I’m a self-professed nerd. It wasn’t something I grew up thinking, much less embracing. But at 32, I’m finally able admit it. I’m a nerd. And a fangirl. I am a Potterhead, a Browncoat, a Pieholer, a Whovian, an Initiate, a Marshmallow, and all sorts of other things I didn’t know I could be in high school, despite not being one of the popular girls.
And that’s what I love about Cassie Mae’s funny, sweet, and totally nerdy YA romance “How to Date a Nerd”. It’s like nerd-girl crack. It’s got all the standard high school insecurities, sure. But at its core, this is a story about a girl who is terrified to admit what she likes, admit who she likes because she doesn’t want to get made fun of. My heart ached for Zoe because what she likes is all kinds of awesome and she felt like she couldn’t be herself and still be considered cool. And Zak. Oh, Zak. He’s the best kind of nerd-boy. With the swoony smile and hair, the I-don’t-give-a-crap-if-you-think-I’m-a-nerd-because-I-totally-own-it attitude, and the undying attraction for the closet-nerd-girl, who wouldn’t fall for him?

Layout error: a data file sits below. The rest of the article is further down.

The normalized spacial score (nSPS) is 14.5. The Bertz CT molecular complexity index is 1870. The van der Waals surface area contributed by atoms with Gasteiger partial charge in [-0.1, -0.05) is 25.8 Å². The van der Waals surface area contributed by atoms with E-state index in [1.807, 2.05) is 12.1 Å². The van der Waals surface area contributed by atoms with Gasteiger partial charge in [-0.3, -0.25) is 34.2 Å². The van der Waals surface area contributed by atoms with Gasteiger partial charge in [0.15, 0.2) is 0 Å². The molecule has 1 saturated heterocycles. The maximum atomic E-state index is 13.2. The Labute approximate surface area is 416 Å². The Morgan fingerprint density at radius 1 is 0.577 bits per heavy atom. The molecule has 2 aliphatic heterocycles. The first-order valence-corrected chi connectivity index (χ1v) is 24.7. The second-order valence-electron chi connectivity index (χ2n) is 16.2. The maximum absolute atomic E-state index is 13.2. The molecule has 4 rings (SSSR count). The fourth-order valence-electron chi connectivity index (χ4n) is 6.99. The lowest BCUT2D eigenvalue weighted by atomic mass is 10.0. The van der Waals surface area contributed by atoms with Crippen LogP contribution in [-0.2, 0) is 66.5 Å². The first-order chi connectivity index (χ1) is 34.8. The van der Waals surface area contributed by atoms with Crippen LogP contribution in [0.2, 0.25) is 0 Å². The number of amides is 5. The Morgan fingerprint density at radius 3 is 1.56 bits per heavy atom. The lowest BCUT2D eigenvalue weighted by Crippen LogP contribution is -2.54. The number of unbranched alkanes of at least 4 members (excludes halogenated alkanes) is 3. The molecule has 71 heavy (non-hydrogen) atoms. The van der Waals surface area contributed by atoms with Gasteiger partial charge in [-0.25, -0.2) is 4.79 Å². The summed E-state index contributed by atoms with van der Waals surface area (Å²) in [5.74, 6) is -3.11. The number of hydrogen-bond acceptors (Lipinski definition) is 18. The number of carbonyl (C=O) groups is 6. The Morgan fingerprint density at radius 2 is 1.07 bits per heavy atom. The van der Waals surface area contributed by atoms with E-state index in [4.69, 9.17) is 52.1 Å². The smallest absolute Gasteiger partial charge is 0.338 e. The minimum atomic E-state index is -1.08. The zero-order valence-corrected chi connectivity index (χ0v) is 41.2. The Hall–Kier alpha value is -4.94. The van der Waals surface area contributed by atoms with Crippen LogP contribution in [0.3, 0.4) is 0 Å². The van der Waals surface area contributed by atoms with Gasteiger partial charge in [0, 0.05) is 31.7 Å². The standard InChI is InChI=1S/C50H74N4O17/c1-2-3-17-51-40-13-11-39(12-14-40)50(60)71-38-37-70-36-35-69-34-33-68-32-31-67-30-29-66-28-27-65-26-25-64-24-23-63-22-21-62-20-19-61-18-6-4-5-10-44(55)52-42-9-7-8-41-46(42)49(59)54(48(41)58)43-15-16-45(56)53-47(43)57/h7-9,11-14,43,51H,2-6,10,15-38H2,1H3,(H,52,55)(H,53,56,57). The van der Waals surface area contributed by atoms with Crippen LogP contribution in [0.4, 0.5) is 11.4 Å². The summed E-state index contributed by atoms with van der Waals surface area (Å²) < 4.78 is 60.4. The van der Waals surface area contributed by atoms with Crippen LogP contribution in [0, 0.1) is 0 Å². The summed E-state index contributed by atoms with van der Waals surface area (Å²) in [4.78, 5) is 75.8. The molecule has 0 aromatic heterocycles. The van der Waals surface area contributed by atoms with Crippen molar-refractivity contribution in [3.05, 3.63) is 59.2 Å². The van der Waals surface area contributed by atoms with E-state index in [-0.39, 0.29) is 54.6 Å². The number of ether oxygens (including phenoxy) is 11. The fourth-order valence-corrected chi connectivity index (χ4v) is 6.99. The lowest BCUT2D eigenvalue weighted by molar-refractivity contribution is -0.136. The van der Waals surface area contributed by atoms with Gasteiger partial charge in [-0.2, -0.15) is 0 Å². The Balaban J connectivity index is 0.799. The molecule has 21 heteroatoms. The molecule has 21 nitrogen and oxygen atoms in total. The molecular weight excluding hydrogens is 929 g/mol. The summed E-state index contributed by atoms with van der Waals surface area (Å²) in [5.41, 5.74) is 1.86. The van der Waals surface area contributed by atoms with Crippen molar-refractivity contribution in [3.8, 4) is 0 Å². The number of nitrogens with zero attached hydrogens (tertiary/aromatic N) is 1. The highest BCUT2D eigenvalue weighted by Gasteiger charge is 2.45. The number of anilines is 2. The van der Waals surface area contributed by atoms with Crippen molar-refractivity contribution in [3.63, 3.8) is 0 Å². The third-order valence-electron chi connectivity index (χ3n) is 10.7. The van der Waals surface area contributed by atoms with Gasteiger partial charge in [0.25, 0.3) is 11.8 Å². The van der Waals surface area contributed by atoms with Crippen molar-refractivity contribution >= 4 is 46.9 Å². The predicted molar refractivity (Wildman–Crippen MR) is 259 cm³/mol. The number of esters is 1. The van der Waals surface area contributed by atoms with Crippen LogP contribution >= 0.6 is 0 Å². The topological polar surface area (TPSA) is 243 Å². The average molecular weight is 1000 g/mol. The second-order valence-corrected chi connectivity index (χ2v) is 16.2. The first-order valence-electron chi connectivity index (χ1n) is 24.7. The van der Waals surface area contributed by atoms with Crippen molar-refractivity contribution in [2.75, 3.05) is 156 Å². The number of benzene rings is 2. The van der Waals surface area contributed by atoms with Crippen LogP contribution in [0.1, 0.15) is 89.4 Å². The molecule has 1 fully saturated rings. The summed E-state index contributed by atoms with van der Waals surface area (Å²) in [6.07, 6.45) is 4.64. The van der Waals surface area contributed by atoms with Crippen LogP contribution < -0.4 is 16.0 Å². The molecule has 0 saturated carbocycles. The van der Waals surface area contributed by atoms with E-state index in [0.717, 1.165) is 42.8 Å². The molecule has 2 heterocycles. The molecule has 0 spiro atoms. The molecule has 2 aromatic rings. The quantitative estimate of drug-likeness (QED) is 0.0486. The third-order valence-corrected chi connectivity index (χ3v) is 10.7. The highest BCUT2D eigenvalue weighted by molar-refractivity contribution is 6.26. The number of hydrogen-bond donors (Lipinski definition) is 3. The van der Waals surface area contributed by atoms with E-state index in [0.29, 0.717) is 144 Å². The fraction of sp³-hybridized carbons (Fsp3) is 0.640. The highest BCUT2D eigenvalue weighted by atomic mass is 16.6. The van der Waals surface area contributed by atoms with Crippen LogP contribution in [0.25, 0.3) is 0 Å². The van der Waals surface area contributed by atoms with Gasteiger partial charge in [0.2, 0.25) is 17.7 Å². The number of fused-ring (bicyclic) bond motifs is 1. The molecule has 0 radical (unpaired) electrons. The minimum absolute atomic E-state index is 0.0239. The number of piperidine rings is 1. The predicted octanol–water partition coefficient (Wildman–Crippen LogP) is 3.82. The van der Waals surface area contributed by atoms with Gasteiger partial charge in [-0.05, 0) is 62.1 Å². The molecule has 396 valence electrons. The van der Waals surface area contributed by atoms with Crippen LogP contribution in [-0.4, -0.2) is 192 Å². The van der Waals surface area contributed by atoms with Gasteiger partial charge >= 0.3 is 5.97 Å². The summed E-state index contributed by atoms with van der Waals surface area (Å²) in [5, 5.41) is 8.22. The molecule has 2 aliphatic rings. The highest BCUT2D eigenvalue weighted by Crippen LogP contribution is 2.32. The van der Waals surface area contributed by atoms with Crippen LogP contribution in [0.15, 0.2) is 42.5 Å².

The journey these two take trying to find their way back to each other is at times heartbreaking and tender and frustrating and incredibly sexy. And Zoe’s realization that Zak has zero interest in Popular-Zoe—who parades around in her underwear desperate to get his attention—but that Geek-Zoe—who can kick his ass at video games and spout off facts about Star Wars and Potter, and speak fluent Elvish—gets him seriously hot and bothered, made me want to yell at her, “You could’ve had this wonderful boy the whole time if you’d just been nerd enough to wear a ‘Weasley Is Our King’ shirt to school!” (‘Cause yeah, I totally have one of those shirts and I wear it with pride.)
But even if you’re not a total nerd, the message of the book is the same: Be happy with who you are. Own it. And never let anyone make you feel like you aren’t good enough because there is always someone who will love you for you, no questions asked.